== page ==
When I was younger, I had no thought of becoming a researcher. I felt that research had been the most difficult unit in both my undergraduate study and in and my masters degree program. After seven years of working as program officer at Thailand Research Fund (TRF), assisting local communities to do research to strengthen their capacity for self-management, my feelings about research changed.
Back then, my job was monitoring projects and disseminating research stories of local people. This experience of working with communities inspired me to extend my knowledge through undertaking academic research. To fulfil that dream, I began to seek out opportunities at overseas universities and kept practicing my English skills. My dream finally came true, when Edith Cowan University offered me a place as a PhD student. In October 2009, I left my home country, Thailand, to attend an English course before beginning my PhD program.
In Perth, everything was new to me: the language, the people, the houses, the food, the lifestyle, the climate and the transport systems. At first, I did find it difficult to study and to live in this new environment. I could not find any Thai food. My efforts to communicate in English usually led to misunderstandings. I had no family and friends staying with me and no access to familiar places. Despite this, I always stayed focused on my goal.
I now think that both studying at ECU and living in Perth are wonderful experiences and good opportunities for learning. While I am now becoming better adapted to my new environment, I still feel that becoming accustomed to thinking and writing in the English language is the hardest aspect of adapting to this environment. It may take considerable time and effort to acquire all the language skills, especially the writing skills, that I need for academic success.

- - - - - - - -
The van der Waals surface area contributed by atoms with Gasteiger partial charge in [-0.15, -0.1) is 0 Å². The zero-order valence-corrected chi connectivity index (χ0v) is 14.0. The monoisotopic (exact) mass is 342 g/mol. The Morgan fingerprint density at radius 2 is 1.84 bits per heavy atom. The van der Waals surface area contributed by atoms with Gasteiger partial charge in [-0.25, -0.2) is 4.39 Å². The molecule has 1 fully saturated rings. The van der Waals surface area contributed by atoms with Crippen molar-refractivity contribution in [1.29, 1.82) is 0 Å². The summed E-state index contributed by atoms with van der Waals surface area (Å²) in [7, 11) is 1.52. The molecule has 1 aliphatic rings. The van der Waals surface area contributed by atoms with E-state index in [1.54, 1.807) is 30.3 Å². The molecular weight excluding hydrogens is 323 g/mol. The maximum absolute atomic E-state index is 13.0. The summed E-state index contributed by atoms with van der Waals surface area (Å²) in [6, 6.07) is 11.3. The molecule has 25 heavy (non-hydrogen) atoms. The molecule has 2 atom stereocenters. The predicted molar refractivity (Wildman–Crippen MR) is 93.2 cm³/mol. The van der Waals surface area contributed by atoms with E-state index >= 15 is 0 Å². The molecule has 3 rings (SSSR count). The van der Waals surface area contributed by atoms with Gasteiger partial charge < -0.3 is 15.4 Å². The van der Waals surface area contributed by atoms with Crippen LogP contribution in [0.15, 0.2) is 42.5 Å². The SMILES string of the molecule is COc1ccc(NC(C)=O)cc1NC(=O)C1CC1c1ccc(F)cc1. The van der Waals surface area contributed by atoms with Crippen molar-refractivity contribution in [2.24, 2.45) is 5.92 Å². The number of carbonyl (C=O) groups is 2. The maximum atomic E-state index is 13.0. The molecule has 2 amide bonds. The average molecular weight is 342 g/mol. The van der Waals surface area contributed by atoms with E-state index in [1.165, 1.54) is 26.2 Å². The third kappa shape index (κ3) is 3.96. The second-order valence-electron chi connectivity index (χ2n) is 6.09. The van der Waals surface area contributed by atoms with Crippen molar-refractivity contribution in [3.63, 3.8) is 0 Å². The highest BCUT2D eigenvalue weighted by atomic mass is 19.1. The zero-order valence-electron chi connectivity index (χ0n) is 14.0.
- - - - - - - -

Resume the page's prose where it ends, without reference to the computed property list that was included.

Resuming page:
After finishing my English course in February 2010, I began my PhD program at School of Natural Science, within the Faculty of Computing, Health and Science. My major is environmental management and my research efforts are focused on water. While water may be an ordinary word, water is essential for survival. No-one can survive without drinking water. Also, everyone needs water for everyday life and activities, such as washing, cleaning and planting.
As a result of my experience of working with local communities, I am curious about meanings of water, that go beyond the everyday and the survival issues. Some Thai communities stage ceremonies to worship streams or rivers, and some local people devote their life to ensuring long-term protection of water sources. These activities highlight special meanings assigned to water. Wondering why local people care about Thailand’s water has forced me to explore the real meaning of water in local communities. My specific interest lies in understanding the attitudes of local people to water, what water means to them, what inspires them to protect water and how they respond to water.
As a starting point, I am doing a literature review to help me better focus my research questions. I realize that the endpoint of my research is still far way and that there are a lot of obstacles along my research journey. Nevertheless, I am willing to take the journey and learn what I need to ensure its success.